“CHAPTER 8 of The Westminster Confession of faith
— OF CHRIST THE MEDIATOR
It pleased God, in his eternal purpose, to choose and ordain the Lord Jesus, his only-begotten Son, to be the Mediator between God and men, the prophet, priest, and king; the head and Savior of the Church, the heir or all things, and judge of the world; unto whom he did, from all eternity, give a people to be his seed, and to be by him in time redeemed, called, justified, sanctified, and glorified.
The Son of God, the second Person in the Trinity, being very and eternal God, of one substance, and equal with the Father, did, when the fullness of time was come, take upon him man’s nature, with all the essential properties and common infirmities thereof; yet without sin: being conceived by he power of the Holy Ghost, in the womb of the Virgin Mary, of her substance. So that two whole, perfect, and distinct natures, the Godhead and the manhood, were inseparably joined together in one person, without conversion, composition, or confusion. Which person is very God and very man, yet one Christ, the only Mediator between God and man.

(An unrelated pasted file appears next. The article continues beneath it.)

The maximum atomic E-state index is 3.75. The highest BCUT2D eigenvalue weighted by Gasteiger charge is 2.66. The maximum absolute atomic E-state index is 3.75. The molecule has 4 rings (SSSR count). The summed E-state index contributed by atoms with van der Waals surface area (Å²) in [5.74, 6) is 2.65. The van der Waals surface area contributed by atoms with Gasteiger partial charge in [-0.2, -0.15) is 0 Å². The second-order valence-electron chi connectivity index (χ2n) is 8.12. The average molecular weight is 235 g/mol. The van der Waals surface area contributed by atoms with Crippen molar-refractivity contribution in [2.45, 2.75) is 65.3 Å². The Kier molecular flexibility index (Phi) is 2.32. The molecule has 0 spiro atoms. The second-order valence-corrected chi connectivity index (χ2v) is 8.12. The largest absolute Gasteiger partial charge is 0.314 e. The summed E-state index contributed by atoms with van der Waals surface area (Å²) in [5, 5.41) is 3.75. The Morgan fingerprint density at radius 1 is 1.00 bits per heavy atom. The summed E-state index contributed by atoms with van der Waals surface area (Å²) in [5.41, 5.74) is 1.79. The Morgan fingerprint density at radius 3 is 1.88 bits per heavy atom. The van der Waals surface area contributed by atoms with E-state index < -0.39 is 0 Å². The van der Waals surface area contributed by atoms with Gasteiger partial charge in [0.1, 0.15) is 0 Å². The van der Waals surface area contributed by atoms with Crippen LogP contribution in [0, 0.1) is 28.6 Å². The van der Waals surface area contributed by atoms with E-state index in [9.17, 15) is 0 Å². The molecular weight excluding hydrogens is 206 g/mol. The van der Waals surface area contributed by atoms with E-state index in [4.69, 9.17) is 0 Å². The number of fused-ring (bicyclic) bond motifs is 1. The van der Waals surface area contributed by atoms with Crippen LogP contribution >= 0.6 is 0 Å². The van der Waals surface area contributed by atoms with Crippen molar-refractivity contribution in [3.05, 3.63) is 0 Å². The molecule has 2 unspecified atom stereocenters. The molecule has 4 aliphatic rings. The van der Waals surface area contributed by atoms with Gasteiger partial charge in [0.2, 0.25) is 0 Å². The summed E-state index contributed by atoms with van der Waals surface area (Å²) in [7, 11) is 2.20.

The Lord Jesus in his human nature thus united to the divine, was sanctified and anointed with the Holy Spirit above measure; having in him all the treasures of wisdom and knowledge, in whom it pleased the Father that all fullness should dwell: to the end that being holy, harmless, undefiled, and full of grace and truth, he might be thoroughly furnished to execute the office of a Mediator and Surety. Which office he took not unto himself, but was thereunto called by his Father; who put all power and judgment into his hand, and gave him commandment to execute the same. This office the Lord Jesus did most willingly undertake, which, that he might discharge, he was made under the law, and did perfectly fulfill it; endured most grievous torments immediately in his soul, and most painful sufferings in his body; was crucified and died; was buried, and remained under the power of death, yet saw no corruption. On the third day he arose from the dead, with the same body in which he suffered; with which also he ascended into heaven, and there sitteth at the right hand of his Father, making intercession; and shall return to judge men and angels, at the end of the world. The Lord Jesus, by his perfect obedience and sacrifice of himself, which he through the eternal Spirit once offered up unto God, hath fully satisfied the justice of his Father; and purchased not only reconciliation, but an everlasting inheritance in the kingdom of heaven, for all those whom the Father hath given unto him. Although the work of redemption was not actually wrought by Christ till after his incarnation, yet the virtue, efficacy, and benefits thereof were communicated into the elect, in all ages successively from the beginning of the world, in and by those promises, types, and sacrifices wherein he was revealed, and signified to be the seed of the woman, which should bruise the serpent’s head, and the Lamb slain from the beginning of the world, being yesterday and today the same and for ever. Christ, in the work of mediation, acteth according to both natures; by each nature doing that which is proper to itself; yet by reason of the unity of the person, that which is proper to one nature is sometimes, in Scripture, attributed to the person denominated by the other nature. To all those for whom Christ hath purchased redemption, he doth certainly and effectually apply and communicate the same; making intercession for them, and revealing unto them, in and by the Word, the mysteries of salvation; effectually persuading them by his Spirit to believe and obey; and governing their hearts by his Word and Spirit; overcoming all their enemies by his almighty power and wisdom, in such manner and ways as are most consonant to his wonderful and unsearchable dispensation.